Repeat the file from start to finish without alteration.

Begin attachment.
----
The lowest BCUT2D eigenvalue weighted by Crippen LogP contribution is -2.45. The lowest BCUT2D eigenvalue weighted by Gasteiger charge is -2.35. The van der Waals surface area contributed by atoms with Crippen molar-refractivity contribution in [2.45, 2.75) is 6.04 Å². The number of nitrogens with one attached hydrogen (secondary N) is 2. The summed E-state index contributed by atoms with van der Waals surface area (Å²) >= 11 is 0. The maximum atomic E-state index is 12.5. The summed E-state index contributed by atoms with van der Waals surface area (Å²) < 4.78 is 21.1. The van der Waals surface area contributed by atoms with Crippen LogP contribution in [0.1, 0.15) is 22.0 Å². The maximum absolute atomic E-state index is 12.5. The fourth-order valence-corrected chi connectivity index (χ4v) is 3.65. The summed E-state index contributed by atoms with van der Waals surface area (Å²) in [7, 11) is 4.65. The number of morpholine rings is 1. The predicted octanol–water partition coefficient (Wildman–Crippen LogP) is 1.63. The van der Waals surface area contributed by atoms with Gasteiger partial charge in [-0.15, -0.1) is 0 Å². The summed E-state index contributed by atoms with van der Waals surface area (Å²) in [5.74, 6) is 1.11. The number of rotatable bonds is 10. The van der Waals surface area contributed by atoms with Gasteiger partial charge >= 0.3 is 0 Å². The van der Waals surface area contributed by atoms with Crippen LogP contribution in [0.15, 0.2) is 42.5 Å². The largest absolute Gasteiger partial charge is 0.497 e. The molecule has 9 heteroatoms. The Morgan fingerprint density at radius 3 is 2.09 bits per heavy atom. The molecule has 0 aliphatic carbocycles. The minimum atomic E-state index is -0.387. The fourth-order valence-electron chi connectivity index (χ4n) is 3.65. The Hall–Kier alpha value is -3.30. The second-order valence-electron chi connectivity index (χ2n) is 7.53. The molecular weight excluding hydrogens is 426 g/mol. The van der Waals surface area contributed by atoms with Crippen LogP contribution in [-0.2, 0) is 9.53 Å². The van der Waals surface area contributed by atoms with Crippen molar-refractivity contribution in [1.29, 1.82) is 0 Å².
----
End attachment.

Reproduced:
The lowest BCUT2D eigenvalue weighted by Crippen LogP contribution is -2.45. The lowest BCUT2D eigenvalue weighted by Gasteiger charge is -2.35. The van der Waals surface area contributed by atoms with Crippen molar-refractivity contribution in [2.45, 2.75) is 6.04 Å². The number of nitrogens with one attached hydrogen (secondary N) is 2. The summed E-state index contributed by atoms with van der Waals surface area (Å²) >= 11 is 0. The maximum atomic E-state index is 12.5. The summed E-state index contributed by atoms with van der Waals surface area (Å²) < 4.78 is 21.1. The van der Waals surface area contributed by atoms with Crippen LogP contribution in [0.1, 0.15) is 22.0 Å². The maximum absolute atomic E-state index is 12.5. The fourth-order valence-corrected chi connectivity index (χ4v) is 3.65. The summed E-state index contributed by atoms with van der Waals surface area (Å²) in [7, 11) is 4.65. The number of morpholine rings is 1. The predicted octanol–water partition coefficient (Wildman–Crippen LogP) is 1.63. The van der Waals surface area contributed by atoms with Gasteiger partial charge in [-0.15, -0.1) is 0 Å². The summed E-state index contributed by atoms with van der Waals surface area (Å²) in [5.74, 6) is 1.11. The number of rotatable bonds is 10. The van der Waals surface area contributed by atoms with Gasteiger partial charge >= 0.3 is 0 Å². The van der Waals surface area contributed by atoms with Crippen LogP contribution in [0.15, 0.2) is 42.5 Å². The largest absolute Gasteiger partial charge is 0.497 e. The molecule has 9 heteroatoms. The Morgan fingerprint density at radius 3 is 2.09 bits per heavy atom. The molecule has 0 aliphatic carbocycles. The minimum atomic E-state index is -0.387. The fourth-order valence-electron chi connectivity index (χ4n) is 3.65. The Hall–Kier alpha value is -3.30. The second-order valence-electron chi connectivity index (χ2n) is 7.53. The molecular weight excluding hydrogens is 426 g/mol. The van der Waals surface area contributed by atoms with Crippen LogP contribution in [-0.2, 0) is 9.53 Å². The van der Waals surface area contributed by atoms with Crippen molar-refractivity contribution in [1.29, 1.82) is 0 Å².